Unicron is on the move, and Elonia, homeworld to the Space Knight Rom, is directly in his path. Optimus Prime leads a crew to try to save the planet's population, but will it be anything more than delaying the inevitable? "Our Darkest", written by John Barber, art by Alex Milne, colored by Sebastian Cheng. Special thanks to Alex Milne for providing us with copies of the Free Comic Book Day issue to review!
The end begins here in a big way - wiping out a planet that has been significant to the admittedly somewhat short-lived shared Hasbro universe under IDW. The motivation for the story is to try to head off Unicron's approach and, while seemingly acknowledging the planet Elonia itself is doomed, rescue the population thanks to a mass space bridge-backed teleportation system devised by Wheeljack. of course it's never quite that simple. The Space Knights as well try to mount some kind of defense against Unicron, but are hopelessly out of their depth. This largely forms the backbone of the mood going forward: hopelessness. Optimus Prime is forced to confront something so far beyond his experience and even understanding that it clearly overwhelms him with the weight of it all. In truth, I don't feel particularly compelled toward this miniseries just based on this issue 0. It was easy to predict based on promotional releases and interviews and such, the reveal that this is indeed the end of the universe as we know it, that there would be a tone of despair and loss and even a pointlessness to everything being done to work against it. What I got out of reading this was just reinforcing those ideas, and... well, it's not anything that makes me excited to keep going forward.
The interesting thing to me with this was how plot-dense the issue was for a giveaway issue for FCBD. The events matter to the overall narrative, but more than that, there's exposition and details that are pretty important to know - things you'd really expect to be more held for regular run issues. Of course much of this may well get reintroduced as the story goes forward just to make sure readers are keeping up. But we have info drops of things like Elonia being a lost Cybertronian colony thanks to the discovery of a derelict Titan lying beneath its surface. Oh, and as such the metal that Space Knight armor is made of is also of Cybertronian origin, because of course it is. But none of this has lasting importance, as the Titan is killed in order to save the population, and then the planet itself is destroyed. And it turns out this isn't even the first planet lost. We get some dialogue devoted to explaining the fates of LV-117 and Gorlam Prime, and by issue's end two of the colony worlds we've gotten familiar with since the first Windblade series introduced the concept have also fallen to Unicron. Like I said, there's a lot going on here, for better or worse.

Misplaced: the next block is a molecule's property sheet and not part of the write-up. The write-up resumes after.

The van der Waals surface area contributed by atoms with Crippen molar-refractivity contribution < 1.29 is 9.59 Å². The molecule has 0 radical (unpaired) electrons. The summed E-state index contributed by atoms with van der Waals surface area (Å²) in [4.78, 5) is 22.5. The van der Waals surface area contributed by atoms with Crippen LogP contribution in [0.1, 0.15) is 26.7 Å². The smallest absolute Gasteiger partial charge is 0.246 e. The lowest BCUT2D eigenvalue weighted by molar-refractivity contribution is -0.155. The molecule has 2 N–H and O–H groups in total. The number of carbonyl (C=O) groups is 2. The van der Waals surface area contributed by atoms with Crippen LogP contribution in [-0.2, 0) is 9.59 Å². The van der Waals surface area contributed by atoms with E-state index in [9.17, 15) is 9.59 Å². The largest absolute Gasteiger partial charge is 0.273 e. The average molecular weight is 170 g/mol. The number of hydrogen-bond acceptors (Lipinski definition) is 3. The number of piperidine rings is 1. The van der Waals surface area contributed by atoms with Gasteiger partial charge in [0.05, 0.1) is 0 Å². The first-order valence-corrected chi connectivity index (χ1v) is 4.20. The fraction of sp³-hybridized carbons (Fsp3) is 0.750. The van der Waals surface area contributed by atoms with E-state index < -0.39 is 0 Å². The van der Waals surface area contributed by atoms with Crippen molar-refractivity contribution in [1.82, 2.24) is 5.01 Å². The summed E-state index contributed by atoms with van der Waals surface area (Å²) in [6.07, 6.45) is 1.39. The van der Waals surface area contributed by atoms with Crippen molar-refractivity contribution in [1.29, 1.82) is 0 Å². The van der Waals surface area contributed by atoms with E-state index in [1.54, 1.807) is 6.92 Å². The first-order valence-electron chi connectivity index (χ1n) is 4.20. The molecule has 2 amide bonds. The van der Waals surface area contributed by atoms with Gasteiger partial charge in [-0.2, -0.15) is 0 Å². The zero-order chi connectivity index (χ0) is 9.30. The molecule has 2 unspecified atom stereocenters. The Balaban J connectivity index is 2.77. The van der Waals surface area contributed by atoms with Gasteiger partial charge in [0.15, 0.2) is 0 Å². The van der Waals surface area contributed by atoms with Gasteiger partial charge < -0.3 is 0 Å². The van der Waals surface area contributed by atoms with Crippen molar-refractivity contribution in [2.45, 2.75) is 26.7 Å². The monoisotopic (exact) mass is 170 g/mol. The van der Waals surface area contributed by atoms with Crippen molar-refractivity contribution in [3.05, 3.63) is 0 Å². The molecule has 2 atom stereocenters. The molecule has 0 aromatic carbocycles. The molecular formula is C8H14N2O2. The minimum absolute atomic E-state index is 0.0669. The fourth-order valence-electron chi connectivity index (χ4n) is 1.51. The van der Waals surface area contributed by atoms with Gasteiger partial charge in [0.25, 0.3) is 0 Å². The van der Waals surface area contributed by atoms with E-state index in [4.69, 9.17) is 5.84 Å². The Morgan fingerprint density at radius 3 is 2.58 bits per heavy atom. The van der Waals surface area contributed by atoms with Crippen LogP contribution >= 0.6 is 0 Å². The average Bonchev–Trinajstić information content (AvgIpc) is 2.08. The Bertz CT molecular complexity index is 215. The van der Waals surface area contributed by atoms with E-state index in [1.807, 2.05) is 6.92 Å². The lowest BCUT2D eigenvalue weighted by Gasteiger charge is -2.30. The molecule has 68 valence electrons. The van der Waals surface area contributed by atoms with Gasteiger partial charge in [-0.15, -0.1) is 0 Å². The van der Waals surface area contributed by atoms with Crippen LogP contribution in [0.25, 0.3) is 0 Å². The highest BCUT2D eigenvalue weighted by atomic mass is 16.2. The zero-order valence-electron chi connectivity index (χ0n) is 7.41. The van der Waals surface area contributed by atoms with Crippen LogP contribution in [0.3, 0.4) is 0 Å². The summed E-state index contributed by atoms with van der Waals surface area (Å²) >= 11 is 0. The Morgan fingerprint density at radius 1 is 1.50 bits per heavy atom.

Interior art is provided by Alex Milne, and as one of the staple artists of the Transformers comics during their period of high popularity since the soft relaunch back at the start of 2012, it's good to see him get to bring life to the end of the continuity whose look he did so much to help define. And he's bringing his best game to this, which had to be seriously challenging. So many panels are full of complex little details and variety, with the alien life, landscape being torn away up toward Unicron, and the action shots scattered through it all. Combine that with establishing shots of Unicron, or Elonia from space - while it lasts - or the half-buried form of the Titan which require care to really convey their scale sometimes in isolation from other elements. Everything came out really beautifully. Even the dead bodies. Sebastian Cheng is a good match to Alex's style, too. The strong colors help to bring out the small details, and highlight things like more subtle changes of expression on the robot faces. In particular there's a part late in the issue where Bumblebee is standing in the middle of essentially a sea of refugees from Elonia, and right up to the panel where the view pulls out to the farthest, it's kept looking like numerous individuals, even if necessarily low-detailed. It's something that could have probably been very easily corner-cut from earlier in the sequence, but keeping so many individual figures discernible helps sell the scope of what Optimus and his crew achieved. Pyrrhic victory or not. Overall, it's a really enjoyable issue to look at just from an art perspective, even if the subject imagery itself isn't the most fun for the length of it. I'm not sure if Milne and Cheng are going to continue to be the art team for the rest of the miniseries or if other colorists will be taking part, but I'll be really happy if it turns out to be the two of them for the whole ride.
I'll be coming back to review at least issue #1 of the Unicron miniseries. I'll be interested to see how much of that might end up treading over some of the narrative ground we covered here just in order to cover their bases, but with a whole universe to bring to an end, I wonder if they'll even have the time? Well, see you soon when we'll all find out together!
|Date||July 9th 2018|
|Score||(8 out of 10)|
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